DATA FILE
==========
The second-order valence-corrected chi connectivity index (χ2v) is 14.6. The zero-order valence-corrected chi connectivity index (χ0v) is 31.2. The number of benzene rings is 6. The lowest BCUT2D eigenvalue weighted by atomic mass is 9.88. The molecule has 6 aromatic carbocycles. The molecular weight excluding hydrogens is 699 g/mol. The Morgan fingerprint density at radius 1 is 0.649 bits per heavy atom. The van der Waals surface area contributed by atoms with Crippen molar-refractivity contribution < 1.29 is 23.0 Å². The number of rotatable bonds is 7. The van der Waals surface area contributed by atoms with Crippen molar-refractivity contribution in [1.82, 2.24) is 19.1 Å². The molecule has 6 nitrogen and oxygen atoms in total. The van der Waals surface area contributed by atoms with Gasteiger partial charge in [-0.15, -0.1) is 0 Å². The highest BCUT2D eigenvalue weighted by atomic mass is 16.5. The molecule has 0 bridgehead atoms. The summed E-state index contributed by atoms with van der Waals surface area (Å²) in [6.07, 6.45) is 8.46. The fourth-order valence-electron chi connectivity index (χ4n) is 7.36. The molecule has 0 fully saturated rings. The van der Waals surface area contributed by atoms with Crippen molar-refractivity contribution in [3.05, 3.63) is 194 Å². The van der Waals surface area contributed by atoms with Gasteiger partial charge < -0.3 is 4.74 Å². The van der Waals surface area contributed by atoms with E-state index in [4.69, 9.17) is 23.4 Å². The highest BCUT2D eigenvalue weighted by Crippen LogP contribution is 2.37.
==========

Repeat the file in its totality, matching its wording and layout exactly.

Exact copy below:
The second-order valence-corrected chi connectivity index (χ2v) is 14.6. The zero-order valence-corrected chi connectivity index (χ0v) is 31.2. The number of benzene rings is 6. The lowest BCUT2D eigenvalue weighted by atomic mass is 9.88. The molecule has 6 aromatic carbocycles. The molecular weight excluding hydrogens is 699 g/mol. The Morgan fingerprint density at radius 1 is 0.649 bits per heavy atom. The van der Waals surface area contributed by atoms with Crippen molar-refractivity contribution < 1.29 is 23.0 Å². The number of rotatable bonds is 7. The van der Waals surface area contributed by atoms with Crippen molar-refractivity contribution in [1.82, 2.24) is 19.1 Å². The molecule has 6 nitrogen and oxygen atoms in total. The van der Waals surface area contributed by atoms with Gasteiger partial charge in [-0.15, -0.1) is 0 Å². The highest BCUT2D eigenvalue weighted by atomic mass is 16.5. The molecule has 0 bridgehead atoms. The summed E-state index contributed by atoms with van der Waals surface area (Å²) in [6.07, 6.45) is 8.46. The fourth-order valence-electron chi connectivity index (χ4n) is 7.36. The molecule has 0 fully saturated rings. The van der Waals surface area contributed by atoms with Crippen molar-refractivity contribution in [3.05, 3.63) is 194 Å². The van der Waals surface area contributed by atoms with Gasteiger partial charge < -0.3 is 4.74 Å². The van der Waals surface area contributed by atoms with E-state index in [4.69, 9.17) is 23.4 Å². The highest BCUT2D eigenvalue weighted by Crippen LogP contribution is 2.37.